If you're looking for inspiration for what kind of cake to get for your next event, look no further. These flavors go beyond your everyday sheet cake and will wow your guests.
Turn the classic New Orleans dessert into a cake. The Bananas Foster was created in the 1950s in the French Quarter, and consisted of bananas caramelized in brown sugar and butter and flambéed with rum. The cake itself is banana-flavored, and when it's topped with the Bananas Foster it tastes unbelievably sweet.
You don't have to be a rabbit to enjoy carrot cake. While theories of its origin aren't know for sure, carrot cake is most likely derived from European carrot puddings, which were popular during medieval times as carrots were commonly used as sugar substitutes, according to the World Carrot Museum.
Carrot cakes have about three cups (depending on the recipe) of grated carrots mixed into the batter and are traditionally covered in cream cheese frosting. It's the perfect blend of sweet and spicy.
Can you ever really have too much chocolate? If you're furiously shaking your head no, try a chocolate chocolate chip cake. This bundt cake is moist, rich, and every chocoholic's dream dessert. If chocolate batter and chocolate chips still aren't enough, try making a chocolate glaze to pour over the finished product and top it off.
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This sweet cake has cinnamon and brown sugar swirled throughout the yellow batter. For icing, use cream cheese frosting or a glaze mixture of powdered sugar, milk and vanilla extract. If you want a real emphases on the cinnamon flavor, sprinkle the top with the spice as well. It's like one big cinnamon roll, but less gooey.
This European cake is flavored with orange-flavored Grand Marnier liquor and lots of butter. You can add chocolate chips if your heart desires or just stick to the traditional orange-only flavor.
If you're looking for more of a tart cake, the key lime cake is something to try. The key lime pie, invented in the early 20th century in Key West, Florida, has gotten a cake batter revamp, but still has that classic sour-yet-sweet taste. After baking, cover the outside with cream cheese icing and dig in.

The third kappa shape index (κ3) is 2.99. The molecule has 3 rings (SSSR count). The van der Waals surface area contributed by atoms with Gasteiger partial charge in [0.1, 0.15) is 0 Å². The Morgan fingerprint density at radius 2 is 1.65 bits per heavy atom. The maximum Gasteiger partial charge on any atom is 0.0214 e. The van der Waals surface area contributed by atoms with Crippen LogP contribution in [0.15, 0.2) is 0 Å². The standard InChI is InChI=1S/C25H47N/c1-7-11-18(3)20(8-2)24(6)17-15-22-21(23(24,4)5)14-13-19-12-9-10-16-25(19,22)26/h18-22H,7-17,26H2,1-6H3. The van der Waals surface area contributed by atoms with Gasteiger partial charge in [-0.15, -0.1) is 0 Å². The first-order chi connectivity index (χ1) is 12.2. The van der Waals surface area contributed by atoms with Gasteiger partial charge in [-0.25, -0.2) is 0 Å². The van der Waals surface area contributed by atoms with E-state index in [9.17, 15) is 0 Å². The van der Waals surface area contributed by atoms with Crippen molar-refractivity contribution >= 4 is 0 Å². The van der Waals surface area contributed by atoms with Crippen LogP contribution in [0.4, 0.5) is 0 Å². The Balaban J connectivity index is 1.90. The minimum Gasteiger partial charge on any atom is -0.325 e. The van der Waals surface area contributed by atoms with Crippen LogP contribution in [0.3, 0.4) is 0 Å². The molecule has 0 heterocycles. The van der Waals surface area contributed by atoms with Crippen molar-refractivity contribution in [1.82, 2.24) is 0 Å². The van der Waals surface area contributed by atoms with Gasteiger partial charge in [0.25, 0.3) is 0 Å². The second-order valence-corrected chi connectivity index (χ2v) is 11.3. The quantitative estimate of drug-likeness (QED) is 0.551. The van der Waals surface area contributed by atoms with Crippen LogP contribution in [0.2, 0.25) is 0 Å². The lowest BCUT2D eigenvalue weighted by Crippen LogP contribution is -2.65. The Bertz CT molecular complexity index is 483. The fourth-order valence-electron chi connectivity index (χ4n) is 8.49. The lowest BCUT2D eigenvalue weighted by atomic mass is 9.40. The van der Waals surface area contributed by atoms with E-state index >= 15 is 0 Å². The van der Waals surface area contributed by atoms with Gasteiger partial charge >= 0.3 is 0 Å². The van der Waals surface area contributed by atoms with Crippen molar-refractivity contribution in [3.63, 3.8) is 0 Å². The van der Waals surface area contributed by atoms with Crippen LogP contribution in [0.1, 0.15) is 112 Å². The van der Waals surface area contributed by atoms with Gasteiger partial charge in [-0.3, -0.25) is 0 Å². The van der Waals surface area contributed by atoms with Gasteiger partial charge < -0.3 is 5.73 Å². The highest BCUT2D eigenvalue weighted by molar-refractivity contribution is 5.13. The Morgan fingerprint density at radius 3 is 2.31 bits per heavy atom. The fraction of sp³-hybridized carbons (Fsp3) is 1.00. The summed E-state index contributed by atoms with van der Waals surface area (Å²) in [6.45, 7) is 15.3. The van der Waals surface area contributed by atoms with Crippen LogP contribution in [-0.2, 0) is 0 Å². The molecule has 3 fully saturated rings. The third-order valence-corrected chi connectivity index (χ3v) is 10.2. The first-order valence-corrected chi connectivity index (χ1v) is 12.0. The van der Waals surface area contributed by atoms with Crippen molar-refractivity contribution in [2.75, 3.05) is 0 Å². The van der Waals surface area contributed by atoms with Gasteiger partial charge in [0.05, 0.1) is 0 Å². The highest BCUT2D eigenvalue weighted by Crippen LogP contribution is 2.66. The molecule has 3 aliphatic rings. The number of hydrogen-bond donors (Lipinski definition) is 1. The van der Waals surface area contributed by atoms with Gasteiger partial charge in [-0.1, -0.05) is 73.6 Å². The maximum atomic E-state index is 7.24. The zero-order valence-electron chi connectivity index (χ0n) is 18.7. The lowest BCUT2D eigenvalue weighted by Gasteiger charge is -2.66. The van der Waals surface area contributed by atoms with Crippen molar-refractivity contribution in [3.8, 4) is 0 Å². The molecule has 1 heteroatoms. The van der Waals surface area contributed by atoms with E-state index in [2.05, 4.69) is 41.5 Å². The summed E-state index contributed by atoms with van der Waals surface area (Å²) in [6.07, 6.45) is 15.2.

Like the key lime cake, lemon cakes tend to be more on the sour side, but are a bit more subdued. Lemon cakes are dense, similar to pound cakes, and can be made with either lemon zest of lemon juice. Tangy lemon cakes are most popular during the summertime for a more laid-back event.
Can't decide between the classic chocolate and vanilla? A marble cake might be exactly what you're looking for. This cake originated in Germany during the 19th century and, after coming to America with German immigrants before the Civil War, has become super popular. It's easy to make, too -- just mix separate bowls of vanilla and chocolate batter, pour the vanilla in the baking pan, drop spoonfuls of chocolate on top and, with a knife, swirl the chocolate into the vanilla and bake.
A Southern classic, the pecan praline cake isn't your typical yellow batter cake. It's topped with a sweet, moist glaze made of pecan chunks and brown sugar. The batter is sprinkled with pecan chips as well.
The perfect cake for lovers of the tropical fruit, pineapple upside down cakes are sweet and juicy. The cake became popular in the 20th century after Dole Food Company invented a machine that sliced pineapple into nice, neat rings. The cake is lined with these pineapple rings and, if desired, dotted with maraschino cherries for a kick of extra color.
This cake is made with pink champagne or sparkling wine and topped with a vanilla buttercream frosting. Traditionally the cake is tinted pink with food coloring, and the frosting can be white or colored pink as well. When baking, make sure you use white cake mix and not yellow so you can taste the champagne.
Red Velvet cakes are made with cocoa and food coloring, which gives the cake its appealing red color. This cake has peaked in popularity in recent years. The cake is rich, smooth and coated in sweet cream cheese.
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